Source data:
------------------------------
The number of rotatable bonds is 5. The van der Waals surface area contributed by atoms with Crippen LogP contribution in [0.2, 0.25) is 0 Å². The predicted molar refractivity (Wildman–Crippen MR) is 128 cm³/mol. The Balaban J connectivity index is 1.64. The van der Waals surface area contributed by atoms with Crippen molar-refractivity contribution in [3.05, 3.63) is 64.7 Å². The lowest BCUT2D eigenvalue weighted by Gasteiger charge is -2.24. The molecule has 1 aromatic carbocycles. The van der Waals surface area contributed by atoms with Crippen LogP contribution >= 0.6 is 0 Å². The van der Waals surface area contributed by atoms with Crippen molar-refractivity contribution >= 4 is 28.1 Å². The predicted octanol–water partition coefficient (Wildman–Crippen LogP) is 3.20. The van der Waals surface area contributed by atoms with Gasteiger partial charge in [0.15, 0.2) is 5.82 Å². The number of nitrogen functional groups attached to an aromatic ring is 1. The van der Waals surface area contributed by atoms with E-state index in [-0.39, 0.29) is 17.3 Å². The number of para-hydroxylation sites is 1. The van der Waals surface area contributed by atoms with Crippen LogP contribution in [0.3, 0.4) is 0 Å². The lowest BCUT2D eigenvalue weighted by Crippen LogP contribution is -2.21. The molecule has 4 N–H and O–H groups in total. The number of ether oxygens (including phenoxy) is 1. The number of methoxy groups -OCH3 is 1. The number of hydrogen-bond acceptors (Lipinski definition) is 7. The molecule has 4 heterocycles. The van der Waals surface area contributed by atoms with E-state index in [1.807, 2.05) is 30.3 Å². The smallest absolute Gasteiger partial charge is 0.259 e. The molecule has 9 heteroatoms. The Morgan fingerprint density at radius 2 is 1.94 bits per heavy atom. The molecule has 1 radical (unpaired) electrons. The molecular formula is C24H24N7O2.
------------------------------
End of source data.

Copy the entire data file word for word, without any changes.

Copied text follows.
The number of rotatable bonds is 5. The van der Waals surface area contributed by atoms with Crippen LogP contribution in [0.2, 0.25) is 0 Å². The predicted molar refractivity (Wildman–Crippen MR) is 128 cm³/mol. The Balaban J connectivity index is 1.64. The van der Waals surface area contributed by atoms with Crippen molar-refractivity contribution in [3.05, 3.63) is 64.7 Å². The lowest BCUT2D eigenvalue weighted by Gasteiger charge is -2.24. The molecule has 1 aromatic carbocycles. The van der Waals surface area contributed by atoms with Crippen LogP contribution >= 0.6 is 0 Å². The van der Waals surface area contributed by atoms with Crippen molar-refractivity contribution >= 4 is 28.1 Å². The predicted octanol–water partition coefficient (Wildman–Crippen LogP) is 3.20. The van der Waals surface area contributed by atoms with Gasteiger partial charge in [0.15, 0.2) is 5.82 Å². The number of nitrogen functional groups attached to an aromatic ring is 1. The van der Waals surface area contributed by atoms with E-state index in [-0.39, 0.29) is 17.3 Å². The number of para-hydroxylation sites is 1. The van der Waals surface area contributed by atoms with Crippen LogP contribution in [0.3, 0.4) is 0 Å². The lowest BCUT2D eigenvalue weighted by Crippen LogP contribution is -2.21. The molecule has 4 N–H and O–H groups in total. The number of ether oxygens (including phenoxy) is 1. The number of methoxy groups -OCH3 is 1. The number of hydrogen-bond acceptors (Lipinski definition) is 7. The molecule has 4 heterocycles. The van der Waals surface area contributed by atoms with E-state index in [1.807, 2.05) is 30.3 Å². The smallest absolute Gasteiger partial charge is 0.259 e. The molecule has 9 heteroatoms. The Morgan fingerprint density at radius 2 is 1.94 bits per heavy atom. The molecule has 1 radical (unpaired) electrons. The molecular formula is C24H24N7O2.